Put the stick all the way back in place and pull it back out again. This time look at both sides of the stick. Your stick will indicate the ideal oil level range with either two dots: L and H, or max and min. If your oil level is between these two markers, then your oil is at the right level.

Next, you need to check the oil’s color. Newer oil is a clear amber or brown color. Older oil will look almost black.

If you see metal filings or a milky appearance, then there are bigger mechanical issues with the car, and you need to take it to a mechanic.

Can I Change My Own Oil?

Yes, you can! It doesn’t take a lot of mechanical knowledge to change your oil. You’ll need a few supplies before you get started.

Wait until your engine is cool and then drive your car up onto the ramps. Open your hood and check your engine for oil leaks. Your next step is to release the drain plug underneath your vehicle. It’s located on the oil pan. You may need a wrench to remove it.

Be ready. As soon as you release the drain plug, the oil will start pouring out. So have your catch pan or bucket ready to catch the oil as soon as it starts pouring. If not, you’ll have a huge mess on your hands.

Leave the pan under your vehicle and wait for all of the oil to drain out. Once all of the old oil has drained out, you can replace the drain plug. Make sure it’s secure so that you don’t leak new oil. Now go back under the hood, replace the oil filter, and pour in your new oil.

Related Post: The Best Oil Extractors 

Put your new oil filter in and make sure it’s secure. Your final step is to back your vehicle off of the ramps and let it run for a few minutes. This will heat up the engine and evenly distribute the new oil throughout the engine.

Different Types of Oil

If you decide to change your car’s oil yourself, you need to buy the right type of oil. Check your owner’s manual so that you buy the correct type. There are four types of oil, as well as countless viscosities.

  1. Synthetic Oil
  2. Synthetic blends
  3. High Mileage Oil
  4. Conventional Oil

You may be tempted to put high mileage oil in your vehicle so that you don’t have to change your oil as often. Don’t do this. This oil is specially formulated for vehicles with over 75,000 miles. This oil has unique additives to help reduce oil burn-off and prevent oil leaks that commonly happen in older engines.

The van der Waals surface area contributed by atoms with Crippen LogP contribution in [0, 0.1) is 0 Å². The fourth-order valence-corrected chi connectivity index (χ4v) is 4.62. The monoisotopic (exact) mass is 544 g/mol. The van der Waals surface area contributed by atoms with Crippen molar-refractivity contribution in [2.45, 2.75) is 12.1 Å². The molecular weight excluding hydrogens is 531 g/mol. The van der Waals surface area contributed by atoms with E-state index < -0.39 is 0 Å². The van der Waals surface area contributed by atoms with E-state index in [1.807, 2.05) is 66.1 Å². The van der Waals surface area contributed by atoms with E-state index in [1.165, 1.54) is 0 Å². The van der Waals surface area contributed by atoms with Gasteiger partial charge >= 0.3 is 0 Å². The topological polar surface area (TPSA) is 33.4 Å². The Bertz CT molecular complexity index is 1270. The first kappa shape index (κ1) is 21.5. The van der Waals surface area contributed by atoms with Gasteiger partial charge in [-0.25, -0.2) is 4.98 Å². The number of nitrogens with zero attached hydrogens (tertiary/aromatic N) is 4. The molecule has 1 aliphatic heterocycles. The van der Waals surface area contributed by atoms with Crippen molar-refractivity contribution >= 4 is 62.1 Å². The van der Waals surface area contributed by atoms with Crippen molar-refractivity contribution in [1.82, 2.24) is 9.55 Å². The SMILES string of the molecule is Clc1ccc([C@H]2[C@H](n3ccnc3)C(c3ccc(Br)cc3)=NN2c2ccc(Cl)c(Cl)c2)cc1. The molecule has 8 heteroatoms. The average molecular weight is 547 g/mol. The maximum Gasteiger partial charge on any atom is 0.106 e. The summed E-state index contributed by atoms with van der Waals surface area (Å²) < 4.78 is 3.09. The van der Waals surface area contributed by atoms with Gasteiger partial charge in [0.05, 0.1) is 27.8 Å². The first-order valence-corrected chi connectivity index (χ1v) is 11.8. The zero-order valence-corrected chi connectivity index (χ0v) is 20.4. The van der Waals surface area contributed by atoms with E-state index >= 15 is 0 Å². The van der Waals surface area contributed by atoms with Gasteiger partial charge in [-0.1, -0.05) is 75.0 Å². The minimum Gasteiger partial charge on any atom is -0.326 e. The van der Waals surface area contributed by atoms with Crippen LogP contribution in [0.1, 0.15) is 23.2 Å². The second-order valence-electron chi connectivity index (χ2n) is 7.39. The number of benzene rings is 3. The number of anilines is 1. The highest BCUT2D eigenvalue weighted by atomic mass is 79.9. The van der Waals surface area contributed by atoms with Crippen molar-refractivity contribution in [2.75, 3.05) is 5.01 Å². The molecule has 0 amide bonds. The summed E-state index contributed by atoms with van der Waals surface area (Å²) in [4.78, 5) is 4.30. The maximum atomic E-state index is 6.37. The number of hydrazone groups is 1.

Synthetic oil is most often used in newer vehicles. It functions better in your engine and can last for longer than conventional oil. However, if you have an older vehicle, such as a collector car or antique, you may be required to continue using conventional oil to maintain the operation of the engine.

The viscosity is how thick or thin the oil is at certain temperatures. Pay attention to this because you’ll want to have the right viscosity for the climate you drive in. Oil that is too thick or too thin won’t lubricate your engine properly.

Related Post: Ultimate Guide to Engine Oil

How Much Does an Oil Change Cost?

The cost of your oil change will depend on where you get it done and the quality of the oil you use. You’ve probably seen drive-through services advertising oil changes for $25 or less. These services use the lowest quality of bulk oil. If you’re in a rush or on a tight budget, then this may be the way to go. Just know that it isn’t the best option available to you.

Changing your own oil is the next most affordable option since you pay for just the oil and the filter. Your cost will depend on the filter you need and the type and amount of oil you need. Most people can change their own oil for around $30 to $50.

The most expensive option is to take your car to the dealership. You could easily pay $50 to $100 for an oil change. Some high-end luxury vehicles can cost even more. This is because you’re paying for both the oil change and the labor.

Take Care of Your Car Today

As you can see, regularly changing your oil will help your car run better for longer. The oil is the lifeblood of your engine, and by regularly changing it, you keep your engine running smooth and cool.

You can check and change your own oil with a little know-how and time. But if you’re in a rush or not confident, then taking it to someone to have your car serviced is the best way to go.

So what are you waiting for? Go check your oil and see if you’re due for a change.

Sources:

  1. How Often to Change Oil – HowStuffWorks
  2. Oil Change – Wikipedia